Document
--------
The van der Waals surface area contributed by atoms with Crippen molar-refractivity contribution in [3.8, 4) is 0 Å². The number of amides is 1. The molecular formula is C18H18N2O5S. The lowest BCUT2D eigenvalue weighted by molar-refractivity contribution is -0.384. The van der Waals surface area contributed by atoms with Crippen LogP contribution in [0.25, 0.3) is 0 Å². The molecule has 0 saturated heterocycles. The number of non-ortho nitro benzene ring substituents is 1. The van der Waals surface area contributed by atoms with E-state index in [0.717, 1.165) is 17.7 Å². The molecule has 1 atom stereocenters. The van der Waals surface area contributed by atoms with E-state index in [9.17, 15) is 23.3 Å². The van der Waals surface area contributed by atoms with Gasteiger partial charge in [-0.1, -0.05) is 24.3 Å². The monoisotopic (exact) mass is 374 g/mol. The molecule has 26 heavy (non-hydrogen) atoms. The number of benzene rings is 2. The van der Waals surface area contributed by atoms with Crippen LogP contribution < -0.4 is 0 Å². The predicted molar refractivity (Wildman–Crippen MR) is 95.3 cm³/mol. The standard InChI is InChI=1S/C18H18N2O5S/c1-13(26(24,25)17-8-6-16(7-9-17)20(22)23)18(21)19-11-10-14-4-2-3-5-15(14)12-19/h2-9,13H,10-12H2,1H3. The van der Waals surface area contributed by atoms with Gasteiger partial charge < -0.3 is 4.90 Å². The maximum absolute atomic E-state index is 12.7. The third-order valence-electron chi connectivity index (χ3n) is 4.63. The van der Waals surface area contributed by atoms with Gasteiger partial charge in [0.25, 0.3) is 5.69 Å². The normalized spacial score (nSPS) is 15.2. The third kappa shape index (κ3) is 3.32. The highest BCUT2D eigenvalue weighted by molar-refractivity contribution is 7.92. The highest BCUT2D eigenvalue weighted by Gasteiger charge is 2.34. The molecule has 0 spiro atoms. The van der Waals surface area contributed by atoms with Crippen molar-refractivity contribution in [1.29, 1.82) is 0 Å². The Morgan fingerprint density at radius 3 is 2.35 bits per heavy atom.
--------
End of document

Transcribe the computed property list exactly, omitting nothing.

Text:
The van der Waals surface area contributed by atoms with Crippen molar-refractivity contribution in [3.8, 4) is 0 Å². The number of amides is 1. The molecular formula is C18H18N2O5S. The lowest BCUT2D eigenvalue weighted by molar-refractivity contribution is -0.384. The van der Waals surface area contributed by atoms with Crippen LogP contribution in [0.25, 0.3) is 0 Å². The molecule has 0 saturated heterocycles. The number of non-ortho nitro benzene ring substituents is 1. The van der Waals surface area contributed by atoms with E-state index in [0.717, 1.165) is 17.7 Å². The molecule has 1 atom stereocenters. The van der Waals surface area contributed by atoms with E-state index in [9.17, 15) is 23.3 Å². The van der Waals surface area contributed by atoms with Gasteiger partial charge in [-0.1, -0.05) is 24.3 Å². The monoisotopic (exact) mass is 374 g/mol. The molecule has 26 heavy (non-hydrogen) atoms. The number of benzene rings is 2. The van der Waals surface area contributed by atoms with Crippen LogP contribution < -0.4 is 0 Å². The predicted molar refractivity (Wildman–Crippen MR) is 95.3 cm³/mol. The standard InChI is InChI=1S/C18H18N2O5S/c1-13(26(24,25)17-8-6-16(7-9-17)20(22)23)18(21)19-11-10-14-4-2-3-5-15(14)12-19/h2-9,13H,10-12H2,1H3. The van der Waals surface area contributed by atoms with Gasteiger partial charge < -0.3 is 4.90 Å². The maximum absolute atomic E-state index is 12.7. The third-order valence-electron chi connectivity index (χ3n) is 4.63. The van der Waals surface area contributed by atoms with Gasteiger partial charge in [0.25, 0.3) is 5.69 Å². The normalized spacial score (nSPS) is 15.2. The third kappa shape index (κ3) is 3.32. The highest BCUT2D eigenvalue weighted by molar-refractivity contribution is 7.92. The highest BCUT2D eigenvalue weighted by Gasteiger charge is 2.34. The molecule has 0 spiro atoms. The van der Waals surface area contributed by atoms with Crippen molar-refractivity contribution in [1.29, 1.82) is 0 Å². The Morgan fingerprint density at radius 3 is 2.35 bits per heavy atom.